The depth of the larger Class 5A teams might be the most difficult adjustment the Wildcats have to make in the next few years.

The odds of finding an Adrian Peterson or Brandon Weeden, for example, in a pool of 1,200 students would be much higher than finding such a player in a pool of 600. Even if we don’t look at All NCAA level players, the more students you have at a school, the better the odds are you can put together a complete team.

At smaller schools, coaches have to game plan to hide their weaknesses. In basketball for example; if you don’t have a tall man, you center your offense around the perimeter. The larger schools, in theory, should be more able to make a complete team.

Of course, if it was all about numbers then Broken Arrow would win 6A everything every year, right?

You can’t win with 100 untrained players and you can’t win with a hall of fame coach who can’t field a full roster. Once you strike that perfect balance, special things will happen.

The jump will mean different things for every sport at Piedmont, which I plan to talk about in due course. For now, let’s acknowledge that the years of preparation for this move has Piedmont in a situation where most of its sports have maneuvered in such a way where they should be ready to compete at the 5A level.

We’re Back!!

Gazette back online with new site

The Piedmont Surrey Gazette is now back online at www.piedmontnewsonline.com.

This new site at least temporarily replaces the newspaper’s former website which was recently hijacked by a competitor.

Since access to e-mail addresses associated with the former Gazette website were also lost when the site was taken, the Gazette has established new e-mail addresses for readers and advertisers to communicate with the newspaper.

Publisher, Roger Pugh
Advertising, Randy Anderson
News, Matt Montgomery
Sports, Greg Evans
Accounts Payable, David Crain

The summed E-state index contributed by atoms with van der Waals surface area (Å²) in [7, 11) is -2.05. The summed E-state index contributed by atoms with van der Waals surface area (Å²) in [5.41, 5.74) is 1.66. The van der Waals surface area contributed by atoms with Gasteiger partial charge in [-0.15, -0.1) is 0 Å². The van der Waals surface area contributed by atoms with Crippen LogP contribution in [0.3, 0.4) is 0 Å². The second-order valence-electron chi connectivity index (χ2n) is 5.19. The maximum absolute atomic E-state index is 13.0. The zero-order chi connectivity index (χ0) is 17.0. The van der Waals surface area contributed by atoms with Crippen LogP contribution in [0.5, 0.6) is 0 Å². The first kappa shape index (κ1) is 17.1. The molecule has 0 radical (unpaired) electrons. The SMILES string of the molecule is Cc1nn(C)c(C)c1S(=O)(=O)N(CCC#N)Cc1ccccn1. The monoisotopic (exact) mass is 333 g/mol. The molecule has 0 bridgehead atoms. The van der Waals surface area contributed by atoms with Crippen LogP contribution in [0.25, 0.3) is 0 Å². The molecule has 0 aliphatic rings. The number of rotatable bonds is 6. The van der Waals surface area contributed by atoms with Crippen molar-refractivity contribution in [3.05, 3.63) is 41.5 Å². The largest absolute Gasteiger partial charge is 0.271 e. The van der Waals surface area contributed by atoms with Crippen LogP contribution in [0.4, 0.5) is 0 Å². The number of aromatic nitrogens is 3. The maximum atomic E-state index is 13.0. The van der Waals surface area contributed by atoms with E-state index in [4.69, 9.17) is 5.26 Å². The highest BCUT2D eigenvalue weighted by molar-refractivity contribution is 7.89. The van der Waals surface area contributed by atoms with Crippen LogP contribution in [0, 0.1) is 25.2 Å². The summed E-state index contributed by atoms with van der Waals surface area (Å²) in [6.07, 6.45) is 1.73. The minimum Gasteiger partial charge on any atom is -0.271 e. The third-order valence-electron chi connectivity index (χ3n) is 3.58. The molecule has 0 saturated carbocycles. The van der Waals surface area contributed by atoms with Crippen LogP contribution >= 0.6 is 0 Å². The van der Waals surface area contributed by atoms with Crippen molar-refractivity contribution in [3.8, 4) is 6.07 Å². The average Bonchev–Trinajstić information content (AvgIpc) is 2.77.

Production, Becky Pearce
Classified Ads, Subscriptions, Legal Notices, Faye Edwards

The newspaper is preparing legal actions to regain its old site, which was taken by a former employee after he became involved with a new competitor. Read more →

County issues burn ban

Burn Ban

Canadian County has officially been placed under a burn ban.

By Matt Montgomery

Canadian County has officially been placed under a burn ban and Piedmont Fire Chief Andy Logan said that means there is no outdoor burning allowed.

He said the burn ban was enacted by the Canadian County commissioners, and all burning is prohibited. He did say there is one exception for gas grills, with no exposed flames and a covered cooking surface.

However, the Piedmont Fire Department will make exceptions for welders and torchers, but it is on a limited basis.

“As far as welding and torching goes, it is on a case-by-case basis and you have to have adequate fire watchers, which are people other than the person doing the welding or the torching,” Logan said. “Obviously, you have to have fire extinguishers or some sort of pressurized water source.”

He explained that an adequate fire watcher would just be someone else there to act as a spotter, in case a fire were to ignite. Read more →

© 2012-2017 piedmontnewsonline.com All Rights Reserved